I’ve come across the nacho/Na3C6H5O7 equivalence at various times but only tagged it as a crossword idea a couple of years ago. And there it sat waiting for me to work out how to use it.
Chemical elements have always been something of a gift to setters. The formulae yoking elements into molecules add a numerical component. So it was clear to me that somehow you would have to amass three lots of sodium, six of carbon and so on. That could be done by omitting them – but the puzzle is called Additive, so let’s omit them from the wordplay and have the solvers add them back into the diagram. That was sealed by the discovery of ANACHRONISM with them all nicely lined up in order.
Sodium citrate had a lot of reasonably friendly letters to act as ‘additives’ to clued words while making new words in the grid. It would be the final additive along the bottom row. The two-character nature of Na meant some potential confusion over omissions, but the length of the unclued central entry, and the information that there were four spaces would automatically indicate that one (and, indeed, which one) was of two letters.
The editor was concerned that the positioning of one of those four spaces added too many consecutive letters to the central down entry. He suggested a slight tweak to the symmetry, noting that the grid was already asymmetrical. I roundly denied this, only to find he was right: one bar does not have a symmetrical partner. Everything else (except the added amendment around 16 down) has a symmetrical oppo, either in mirror or rotational symmetry. Of course, crossword software will view that as asymmetric, and failing to note an adjustment in an opposite quadrant is clearly the way I overlooked things. I also managed to clue HAIRST with the definition for HAIRST-RIG, and, while a replacement clue was provided it became detached during the proofing process.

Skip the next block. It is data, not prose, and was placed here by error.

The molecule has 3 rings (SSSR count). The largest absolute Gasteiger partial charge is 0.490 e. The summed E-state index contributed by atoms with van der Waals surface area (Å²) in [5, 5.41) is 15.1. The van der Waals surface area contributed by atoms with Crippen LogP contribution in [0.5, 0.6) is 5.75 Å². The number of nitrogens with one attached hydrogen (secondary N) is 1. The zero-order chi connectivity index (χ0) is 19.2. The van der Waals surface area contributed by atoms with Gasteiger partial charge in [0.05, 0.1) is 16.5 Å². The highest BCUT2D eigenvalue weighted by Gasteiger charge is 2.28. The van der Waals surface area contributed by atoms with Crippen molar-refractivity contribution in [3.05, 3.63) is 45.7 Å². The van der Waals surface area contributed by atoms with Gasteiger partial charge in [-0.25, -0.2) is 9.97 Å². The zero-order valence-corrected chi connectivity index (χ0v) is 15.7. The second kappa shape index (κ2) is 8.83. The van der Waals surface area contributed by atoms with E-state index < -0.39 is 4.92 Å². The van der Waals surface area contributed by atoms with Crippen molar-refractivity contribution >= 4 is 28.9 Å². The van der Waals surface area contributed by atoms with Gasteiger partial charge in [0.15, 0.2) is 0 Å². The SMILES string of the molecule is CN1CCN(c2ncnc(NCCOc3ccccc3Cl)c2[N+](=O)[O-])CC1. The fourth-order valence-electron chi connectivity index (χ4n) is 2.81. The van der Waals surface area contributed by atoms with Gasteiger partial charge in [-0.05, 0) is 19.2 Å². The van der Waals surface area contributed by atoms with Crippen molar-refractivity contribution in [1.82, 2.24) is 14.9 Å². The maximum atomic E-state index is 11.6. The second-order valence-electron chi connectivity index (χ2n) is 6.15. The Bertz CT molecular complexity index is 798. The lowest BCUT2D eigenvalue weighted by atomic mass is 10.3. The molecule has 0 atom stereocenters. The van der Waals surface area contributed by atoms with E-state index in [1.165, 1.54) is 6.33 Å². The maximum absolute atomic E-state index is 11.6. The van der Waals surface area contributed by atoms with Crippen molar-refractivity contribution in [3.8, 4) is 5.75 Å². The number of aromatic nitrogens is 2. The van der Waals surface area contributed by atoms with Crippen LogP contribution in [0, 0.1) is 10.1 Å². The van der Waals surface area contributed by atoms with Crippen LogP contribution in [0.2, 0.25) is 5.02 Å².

Now, what’s for supper…?
I’m putting this up just after another announcement that the EV series will be ceasing. This time at the end of July 2022 because it cannot be solved interactively, and all online puzzles are going to be solely solvable that way. I do wonder at the wisdom of that: I almost never solve online – much easier to print off a sheet and sit in a cosy chair, with or without reference books and cats (without cats is easier). That goes for blocked puzzles as well as barred. It’s easy enough – as the Guardian and Times show – to offer a print option – heavens, even I manage a PDF!
Still, EV will be going out with a bit of a splash, as (what looks likely to be) my final EV blog in early July will attest.